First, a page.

Policy Analysis Effects (continued) ◦ The Critics of the No Child Left Behind Act also argue that the federal government's failure to provide adequate funding for the law has helped to continue discrimination to be present in educational outcomes and opportunities by perpetuating gaps in educational quality for different cultural, racial, and ethnic groups (Gay, 2007). This has occurred because school districts and states with large poor rural and urban community populations do not have the property tax base to create the amount of money that is needed to hire teachers capable of providing a good education for their children (Gay, 2007). Implications of the Policy ◦ NCLB’s emphasis on standardized testing can have very bad consequences for the future of America because it has caused schools, particularly in urban school districts, to narrow their curriculum so that teachers are only teaching their students the knowledge and skills they need to pass the annual test, brushing aside other subjects in the process (Hursh, 2005). Teachers in Texas have been noted to be teaching their students how to write well instead teach them how to write five paragraph essays that have five sentences in each paragraph so that they pass the annual standardized test which does not transfer well to skills that are required beyond the rest and outside of the school causing disadvantaged students to fall farther and farther behind their more affluent peers (Hursh, 2005). ◦ Also, the threat of punishment for a school not passing it’s state’s annual standardized test might endanger NCLB’s promise to provide each student with a high quality education by increasing the failure rates of students who are already struggling in school (Gay, 2007). For example, New York schools have responded to the pressure to raise their standardized test scores by pushing low-performing students out of school, then, rather than counting the student as a dropout, they are instead listing them as either working on a Grade Equivalency Diploma (GED) or as if they had transferred to an alternative school (Hursh, 2005).
Summary The largest problem that the No Child Left Behind Act of 2001 (NCLB) has caused has been teaching to the test. ◦ Teaching to the test is the greatest problem caused by NCLB because if the schools are only teaching children certain subjects, where are they to learn all of the skills necessary to contribute to America’s ever changing economy? A second major problem with NCLB has to do with the affect that the law’s demand for schools to show that they are making adequate yearly progress (AYP) is having on them. ◦ The pressure for schools to show that they are making AYP can lead them to pressure low- performing students to drop-out of school, to drop out of school, or pressure them to transfer to another school so that their test scores will not count toward the school’s proficiency rate. Lastly, the failure of the federal government to provide enough funding to enact of NCLB’s programs has led to the perpetuation of discrimination in educational outcomes and opportunities by allowing gaps in educational quality for different racial, ethnic, and cultural groups. ◦ School districts with large poor urban and rural populations do not have the tax base to create enough money to hire adequately trained teachers, principals, ancillary staff, to refurbish old buildings, and to update their materials which can lead more schools in large poor rural and urban communities to end up trapped in a cycle of being declared as failing under NCLB’s guidelines and penalized year after year because they are losing federal money that they could be using to improve their educational resources.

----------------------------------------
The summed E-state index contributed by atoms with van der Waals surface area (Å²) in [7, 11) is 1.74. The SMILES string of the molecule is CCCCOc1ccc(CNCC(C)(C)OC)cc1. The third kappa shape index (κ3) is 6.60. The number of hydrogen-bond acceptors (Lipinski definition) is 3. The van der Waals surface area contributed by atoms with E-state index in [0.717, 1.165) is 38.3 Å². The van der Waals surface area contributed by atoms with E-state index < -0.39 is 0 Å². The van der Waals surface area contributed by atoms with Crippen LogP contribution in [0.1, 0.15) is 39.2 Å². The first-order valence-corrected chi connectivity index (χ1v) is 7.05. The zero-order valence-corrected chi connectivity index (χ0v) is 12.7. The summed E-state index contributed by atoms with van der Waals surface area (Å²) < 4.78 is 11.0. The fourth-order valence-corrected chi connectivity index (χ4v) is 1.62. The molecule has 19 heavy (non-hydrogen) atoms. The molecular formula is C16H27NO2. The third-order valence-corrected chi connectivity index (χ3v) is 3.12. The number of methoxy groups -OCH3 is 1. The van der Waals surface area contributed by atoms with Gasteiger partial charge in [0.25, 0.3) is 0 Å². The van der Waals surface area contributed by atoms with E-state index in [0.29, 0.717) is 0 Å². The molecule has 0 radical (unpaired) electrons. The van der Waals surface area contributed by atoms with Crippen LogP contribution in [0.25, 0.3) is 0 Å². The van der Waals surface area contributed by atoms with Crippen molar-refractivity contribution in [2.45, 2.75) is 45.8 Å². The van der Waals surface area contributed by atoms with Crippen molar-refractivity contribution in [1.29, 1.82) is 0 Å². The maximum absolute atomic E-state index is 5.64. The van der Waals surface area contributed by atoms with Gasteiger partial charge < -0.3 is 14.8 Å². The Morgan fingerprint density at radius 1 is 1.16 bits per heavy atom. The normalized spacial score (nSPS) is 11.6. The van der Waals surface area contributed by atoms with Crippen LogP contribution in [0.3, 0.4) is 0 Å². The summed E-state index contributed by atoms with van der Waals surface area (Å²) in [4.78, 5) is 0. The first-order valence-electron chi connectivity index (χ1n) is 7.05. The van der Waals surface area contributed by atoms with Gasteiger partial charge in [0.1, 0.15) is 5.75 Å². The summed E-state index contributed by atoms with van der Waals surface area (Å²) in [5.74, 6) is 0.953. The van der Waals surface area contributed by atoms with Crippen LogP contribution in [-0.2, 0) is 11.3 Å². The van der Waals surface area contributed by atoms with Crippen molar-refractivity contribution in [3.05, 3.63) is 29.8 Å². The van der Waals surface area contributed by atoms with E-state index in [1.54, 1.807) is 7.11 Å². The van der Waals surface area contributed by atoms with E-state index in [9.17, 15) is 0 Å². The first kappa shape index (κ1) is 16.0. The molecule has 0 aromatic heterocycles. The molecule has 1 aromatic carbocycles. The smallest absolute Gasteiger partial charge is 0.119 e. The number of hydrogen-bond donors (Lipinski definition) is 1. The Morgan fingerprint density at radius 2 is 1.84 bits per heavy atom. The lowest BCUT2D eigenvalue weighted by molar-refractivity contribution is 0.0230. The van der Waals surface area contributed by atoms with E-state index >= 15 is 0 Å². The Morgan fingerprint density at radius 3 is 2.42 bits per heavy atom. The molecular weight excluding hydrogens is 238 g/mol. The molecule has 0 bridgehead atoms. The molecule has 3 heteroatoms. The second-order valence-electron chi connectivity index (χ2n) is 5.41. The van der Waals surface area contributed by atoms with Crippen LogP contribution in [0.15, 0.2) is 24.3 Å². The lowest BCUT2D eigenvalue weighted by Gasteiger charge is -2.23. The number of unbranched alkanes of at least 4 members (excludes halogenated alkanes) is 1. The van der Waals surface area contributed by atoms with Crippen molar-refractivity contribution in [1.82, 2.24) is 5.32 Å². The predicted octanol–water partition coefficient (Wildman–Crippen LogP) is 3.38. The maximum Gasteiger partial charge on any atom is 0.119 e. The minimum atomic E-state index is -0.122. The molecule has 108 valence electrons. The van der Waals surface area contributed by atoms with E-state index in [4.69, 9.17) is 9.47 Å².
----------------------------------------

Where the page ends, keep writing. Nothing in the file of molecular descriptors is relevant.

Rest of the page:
References Brown-Nagin, T. (2006). Major acts of Congress/Elementary and Secondary Education Act of 1965. Retrieved from http://www.enotes.com/major-acts-congress/ elementary-secondary-education- acthttp://www.enotes.com/major-acts-congress/ elementary-secondary-education- act Caldas, S. J., & Bankston, C. L. III. (2005). Federal Involvement in local school districts. Society, 42(4), 49-53. Gay, G. (2007). The rhetoric and reality of NCLB. Race, Ethnicity and Education, 10(3), 279-293. Gil, D. G. (1992). Unraveling social policy. Rochester, VT: Schenkman. Gil, D. G. (1992). Unraveling social policy: Theory, analysis, and political action towards social equality (5th ed.). Rochester, VT: Schenkman Books. Hickok, E., & Ladner, M. (2007, June 27). Reauthorization of No Child Left Behind: Federal management or citizen ownership of K-12 education? (Research Report 2047). Retrieved from http://www.heritage.org/ Research/Reports/2007/06/ Reauthorization-of-No-Child-Left-Behind- Federal-Management-or-Citizen-Ownership-of-K-12-Education http://www.heritage.org/ Research/Reports/2007/06/ Reauthorization-of-No-Child-Left-Behind- Federal-Management-or-Citizen-Ownership-of-K-12-Education Hursh, D. (2005). The growth of high-stakes testing in the USA: Accountability, markets and the decline in educational equality. British Educational Research Journal, 31(5), 605-622. Lagana-Riordan, C., & Aguilar, J. P. (2009). What’s missing from No Child Left Behind? A policy analysis from a social work perspective. Children & Schools, 31(3), 135-144. Murnane, R. J. (2007). Improving the education of children living in poverty. Future of Children, 17(2), 161-182. U.S. Department of Education. (2004). Elementary & secondary education (Title I of Federal Law). Retrieved from http: //www2.ed.gov/policy/ elsec/leg/esea02/pg1.htmlhttp: //www2.ed.gov/policy/ elsec/leg/esea02/pg1.html U.S. Department of Education. (2007, January). Secretary Spellings highlights student success, economic benefit of No Child Left Behind Act at Northeast Leadership Forum Annual Luncheon (Archived Information). Retrieved from http: //www2.ed.gov/news/pressreleases/2007/01/01192007.htmlhttp: //www2.ed.gov/news/pressreleases/2007/01/01192007.html